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Home arrow News arrow "Following the Smoke" Wins ACHP Historic Preservation Award
"Following the Smoke" Project Wins ACHP Chairman's Award

St. Paul, Minn.—"Following the Smoke," a U.S. Forest Service project conducted in conjunction with the Karuk Indigenous Basketweavers and other partners, received the Advisory Council on Historic Preservation's (ACHP) Chairman's Award for Federal Achievement in Historic Preservation on Aug. 4, 2004.

The award was presented by ACHP Chairman John L. Nau, III, at a recognition ceremony on Wednesday, Aug. 4, 2004, at the Governor's Residence in St. Paul, Minnesota. Gov. Timothy Pawlenty represents the Nation's governors as a member of the ACHP. He was appointed to the ACHP by President George W. Bush in August 2003.

ACHP Chairman's Award recipients of the "Following the Smoke" Project

From left to right: Governor and Mrs. Pawlenty; Kathy McCovey-Barger, Archeologist, Six Rivers National Forest; Deanna Marshall, Karuk Indigenous Basketweavers; Jeff Walter, Forest Supervisor, Six Rivers National Forest; Renee Stauffer, Karuk Indigenous Basketweavers; Randy Moore, Regional Forester, Eastern Region; Dori Marshall, Karuk Indigenous Basketweavers; Martha Ketelle, Assistant Director of Recreation and Heritage, U.S. Forest Service National Headquarters; Verna Reece, Karuk Tribe of California; Ken Wilson, State Archeologist and Tribal Liaison, Bureau of Land Management; and John Nau, ACHP Chairman. (ACHP staff photo)

"Following the Smoke" is a seven-year-old project to sustain and share with the public the full process of basketweaving, from gathering and creating the materials to the finished products. The project's name comes from the local Karuk, Yurok, and Hupa basketweavers' practice of combing areas after Forest Service-controlled burns to find beargrass shoots and other suitable natural materials for weaving.

Because the traditional vegetation necessary to create hand-crafted basketry grows best in forest areas that have experienced a fire, volunteers participate in preparing forest areas for controlled burns conducted by the Forest Service, thinning heavy fire fuel areas, and constructing fire breaks.

"Fire doesn't just enhance the basketry materials," basketweaver Millie Black Graber said. "It's healthy for the forest."

Chairman Nau noted, "The staff of the Six Rivers National Forest, the Karuk Indigenous Basketweavers, and their associates have combined efforts to create a powerful positive example of how partnerships in preservation can benefit individuals, local areas, and the Nation."

The project's benefits are cultural, educational, environmental, and economic. Volunteer Following the Smoke participants camp for a week with Native American basketweavers, helping collect, process, and weave the natural materials that have been used for millennia to create fine basketry.

The volunteers also participate in storytelling and other traditional activities, thereby learning about the relationship between healthy forests, cultural activities, and heritage preservation.

Under the project, more than 500 participants have volunteered an estimated 2,800 hours of work preparing landscapes for controlled burns, saving approximately $25,000 in taxpayer dollars.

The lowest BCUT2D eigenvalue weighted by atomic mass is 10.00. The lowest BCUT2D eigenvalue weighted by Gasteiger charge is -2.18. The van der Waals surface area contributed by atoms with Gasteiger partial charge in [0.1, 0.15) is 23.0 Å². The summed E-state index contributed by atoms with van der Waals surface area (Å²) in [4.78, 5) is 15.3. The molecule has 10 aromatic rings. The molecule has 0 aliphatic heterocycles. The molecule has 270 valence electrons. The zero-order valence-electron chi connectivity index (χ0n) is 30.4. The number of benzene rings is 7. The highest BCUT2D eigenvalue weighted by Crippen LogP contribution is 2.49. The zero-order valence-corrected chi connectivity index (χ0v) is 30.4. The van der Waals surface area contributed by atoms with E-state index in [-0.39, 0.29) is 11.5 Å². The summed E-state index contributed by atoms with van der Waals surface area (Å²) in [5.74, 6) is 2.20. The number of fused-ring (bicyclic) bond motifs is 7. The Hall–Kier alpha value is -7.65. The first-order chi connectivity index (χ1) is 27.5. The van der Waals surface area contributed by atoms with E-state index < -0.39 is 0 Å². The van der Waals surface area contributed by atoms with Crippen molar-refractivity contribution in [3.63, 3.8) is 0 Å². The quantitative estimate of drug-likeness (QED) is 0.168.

"Following the Smoke" is one project in the larger U.S. Forest Service Passport in Time (PIT) program. PIT is a national program that gives volunteers the opportunity to participate in a wide-ranging selection of historic preservation and cultural resource projects.

The principal partners in Following the Smoke are the Six Rivers National Forest and the Karuk Indigenous Basketweavers. Others involved include the Karuk Tribe of California, California Department of Transportation, California State Office of the U.S. Bureau of Land Management, and the California State Preservation Office.

Accepting on behalf of the U.S. Forest Service were Jeff Walter, Forest Supervisor, and Kathy McCovey-Barger, Archeologist, both of the Six Rivers National Forest; Randy Moore, Regional Forester for the Eastern Region; and Martha Ketelle, Assistant Director of Recreation and Heritage, National Headquarters.

Receiving ACHP Partnership Commendations were Renee Stauffer, Deanna Marshall, and Dori Marshall, for the Karuk Indigenous Basketweavers; Verna Reece, for the Karuk Tribe of California; and Ken Wilson, for the California State Office of the U.S. Bureau of Land Management.


An independent Federal agency, the ACHP promotes historic preservation nationally by providing a forum for influencing Federal activities, programs, and policies that affect historic properties, advising the President and Congress, advocating preservation policy, improving Federal preservation programs, protecting historic properties, and educating stakeholders and the public.

The Chairman's Award for Federal Achievement in Historic Preservation recognizes Federal projects, programs, initiatives, and policy leaders or career staff that make significant contributions to historic preservation in the Federal Government. Formal recognition by the ACHP's chairman celebrates Federal preservation successes and provides a means for the ACHP to honor and showcase Federal accomplishments and best practices.

Posted August 5, 2004

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